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Boeing and CSIRO announce their largest research partnership

Boeing and CSIRO have announced 20 new joint space technology research projects for 2019 – the largest research portfolio in the history of their research and development relationship.

The projects form part of the current AU$35 million five-year agreement and signal a new direction toward the joint development of space-related technologies.

The new agreement includes four new joint space technology research projects:

  • Space situational awareness for commercial and civil purposes such as monitoring space debris
  • on-board image processing and analytics for Earth observation satellites
  • lightweight, radiation shielding materials for spaceflight
  • on-orbit manufacturing of space structures or satellite components.

The latest projects expand the scope of joint research to five of CSIRO’s domain areas of expertise: advanced manufacturing, data analytics, energy, future insight consulting services, and space technology.

For Boeing, these projects involve teams throughout the company, including space, R&D and Boeing HorizonX.

Boeing HorizonX is a pathfinder organisation that accelerates innovation and explores what’s possible outside of Boeing’s traditional market offerings.

The new projects were announced today at the Avalon International Airshow in Victoria, where the two organisations are celebrating the 30th anniversary of their partnership.

“Boeing and CSIRO have a wealth of space technology expertise, and our collaboration stands to propel Australia’s space industry forward,” Boeing chief technology officer Dr Greg Hyslop said.

“Boeing’s extensive experience in space dates back to the beginnings of NASA’s crewed space program and the start of satellite-based communications systems, and CSIRO has a 75-year history in developing space technologies.”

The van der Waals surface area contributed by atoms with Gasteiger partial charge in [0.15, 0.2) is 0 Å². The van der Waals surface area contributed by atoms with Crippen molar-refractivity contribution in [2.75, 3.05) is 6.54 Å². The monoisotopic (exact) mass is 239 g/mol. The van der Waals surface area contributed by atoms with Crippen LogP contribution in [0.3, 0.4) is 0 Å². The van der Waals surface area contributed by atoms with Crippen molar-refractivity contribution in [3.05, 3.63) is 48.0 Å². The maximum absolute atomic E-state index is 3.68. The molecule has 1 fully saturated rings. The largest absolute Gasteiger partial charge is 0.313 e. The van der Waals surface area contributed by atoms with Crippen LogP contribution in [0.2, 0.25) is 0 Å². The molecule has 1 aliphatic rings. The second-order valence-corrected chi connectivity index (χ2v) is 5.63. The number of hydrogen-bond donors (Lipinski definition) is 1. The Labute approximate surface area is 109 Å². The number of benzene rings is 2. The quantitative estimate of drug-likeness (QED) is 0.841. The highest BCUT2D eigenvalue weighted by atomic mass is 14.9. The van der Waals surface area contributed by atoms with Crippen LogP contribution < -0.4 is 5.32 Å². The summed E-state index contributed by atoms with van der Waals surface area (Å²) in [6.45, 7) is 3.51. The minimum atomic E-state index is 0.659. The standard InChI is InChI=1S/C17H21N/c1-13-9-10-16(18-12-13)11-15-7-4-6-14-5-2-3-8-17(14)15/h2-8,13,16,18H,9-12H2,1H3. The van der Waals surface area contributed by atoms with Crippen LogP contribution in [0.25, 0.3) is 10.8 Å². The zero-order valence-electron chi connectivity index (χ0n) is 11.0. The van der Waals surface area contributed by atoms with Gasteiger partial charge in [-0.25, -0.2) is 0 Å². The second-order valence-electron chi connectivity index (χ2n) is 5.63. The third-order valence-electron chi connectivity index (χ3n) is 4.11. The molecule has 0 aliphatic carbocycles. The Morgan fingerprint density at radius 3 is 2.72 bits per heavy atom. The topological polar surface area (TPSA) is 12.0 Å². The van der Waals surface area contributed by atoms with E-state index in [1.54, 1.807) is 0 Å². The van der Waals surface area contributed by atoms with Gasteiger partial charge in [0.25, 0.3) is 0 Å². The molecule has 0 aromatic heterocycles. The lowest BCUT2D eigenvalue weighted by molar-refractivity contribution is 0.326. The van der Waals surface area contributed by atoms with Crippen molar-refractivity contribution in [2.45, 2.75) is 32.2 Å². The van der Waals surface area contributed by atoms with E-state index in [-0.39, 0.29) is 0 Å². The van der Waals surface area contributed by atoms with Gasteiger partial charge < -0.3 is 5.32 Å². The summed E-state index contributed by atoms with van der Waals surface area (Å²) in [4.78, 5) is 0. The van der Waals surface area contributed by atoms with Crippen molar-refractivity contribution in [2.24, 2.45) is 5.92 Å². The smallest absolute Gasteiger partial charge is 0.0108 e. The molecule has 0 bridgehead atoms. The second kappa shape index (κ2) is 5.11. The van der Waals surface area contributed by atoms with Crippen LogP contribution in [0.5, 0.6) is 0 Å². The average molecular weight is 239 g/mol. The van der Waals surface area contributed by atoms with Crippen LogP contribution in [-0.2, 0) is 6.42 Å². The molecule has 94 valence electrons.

CSIRO’s chief executive Dr Larry Marshall said the record number of joint projects reflected the strength of the relationship between Australia’s national science agency and Boeing.

“Extending our partnership with Boeing into space technology will fuel new discoveries for us while also driving towards Australia’s target of 20,000 jobs in the local space industry by 2030,” Marshall said.

“Partnering with a global leader like Boeing is critical for CSIRO to deliver on our purpose – solving the greatest challenges through innovative science and technology.

“Whether it’s new materials to withstand incredible forces, 3D-printed rocket fuel, or artificial intelligence to guide our way through intractable problems, CSIRO is using science to create innovative industries for Australia.”

Boeing and CSIRO have made numerous innovative breakthroughs since forming their partnership in 1989.

These include CSIRO’s “Paintbond” technology, which has been applied to more than a thousand Boeing aeroplanes around the world, saving millions of dollars in maintenance costs.

In 2018, both CSIRO’s investment fund, managed by Main Sequence Ventures, and Boeing HorizonX Ventures, the company’s venture capital fund, announced investments in Australian nanosatellite communications start-up Myriota.

Boeing has named CSIRO as a supplier of the year three times, including the past two consecutive years.

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